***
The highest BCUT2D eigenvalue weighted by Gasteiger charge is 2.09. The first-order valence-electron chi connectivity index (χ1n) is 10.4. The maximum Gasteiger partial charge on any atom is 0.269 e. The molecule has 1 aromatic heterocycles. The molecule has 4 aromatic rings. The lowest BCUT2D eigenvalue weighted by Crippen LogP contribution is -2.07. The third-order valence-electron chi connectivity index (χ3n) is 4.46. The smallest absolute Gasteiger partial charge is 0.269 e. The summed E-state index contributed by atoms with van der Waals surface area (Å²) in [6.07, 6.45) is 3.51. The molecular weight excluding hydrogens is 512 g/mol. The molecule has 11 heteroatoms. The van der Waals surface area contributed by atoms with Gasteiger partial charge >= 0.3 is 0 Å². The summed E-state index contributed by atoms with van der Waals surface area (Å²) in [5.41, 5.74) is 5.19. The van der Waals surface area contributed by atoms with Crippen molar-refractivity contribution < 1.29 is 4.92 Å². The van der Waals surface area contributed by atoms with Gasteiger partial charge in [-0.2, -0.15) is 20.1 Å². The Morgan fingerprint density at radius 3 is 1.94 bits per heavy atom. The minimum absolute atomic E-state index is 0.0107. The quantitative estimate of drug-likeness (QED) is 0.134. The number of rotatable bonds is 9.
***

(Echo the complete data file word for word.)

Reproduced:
The highest BCUT2D eigenvalue weighted by Gasteiger charge is 2.09. The first-order valence-electron chi connectivity index (χ1n) is 10.4. The maximum Gasteiger partial charge on any atom is 0.269 e. The molecule has 1 aromatic heterocycles. The molecule has 4 aromatic rings. The lowest BCUT2D eigenvalue weighted by Crippen LogP contribution is -2.07. The third-order valence-electron chi connectivity index (χ3n) is 4.46. The smallest absolute Gasteiger partial charge is 0.269 e. The summed E-state index contributed by atoms with van der Waals surface area (Å²) in [6.07, 6.45) is 3.51. The molecular weight excluding hydrogens is 512 g/mol. The molecule has 11 heteroatoms. The van der Waals surface area contributed by atoms with Gasteiger partial charge >= 0.3 is 0 Å². The summed E-state index contributed by atoms with van der Waals surface area (Å²) in [5.41, 5.74) is 5.19. The van der Waals surface area contributed by atoms with Crippen molar-refractivity contribution < 1.29 is 4.92 Å². The van der Waals surface area contributed by atoms with Gasteiger partial charge in [-0.2, -0.15) is 20.1 Å². The Morgan fingerprint density at radius 3 is 1.94 bits per heavy atom. The minimum absolute atomic E-state index is 0.0107. The quantitative estimate of drug-likeness (QED) is 0.134. The number of rotatable bonds is 9.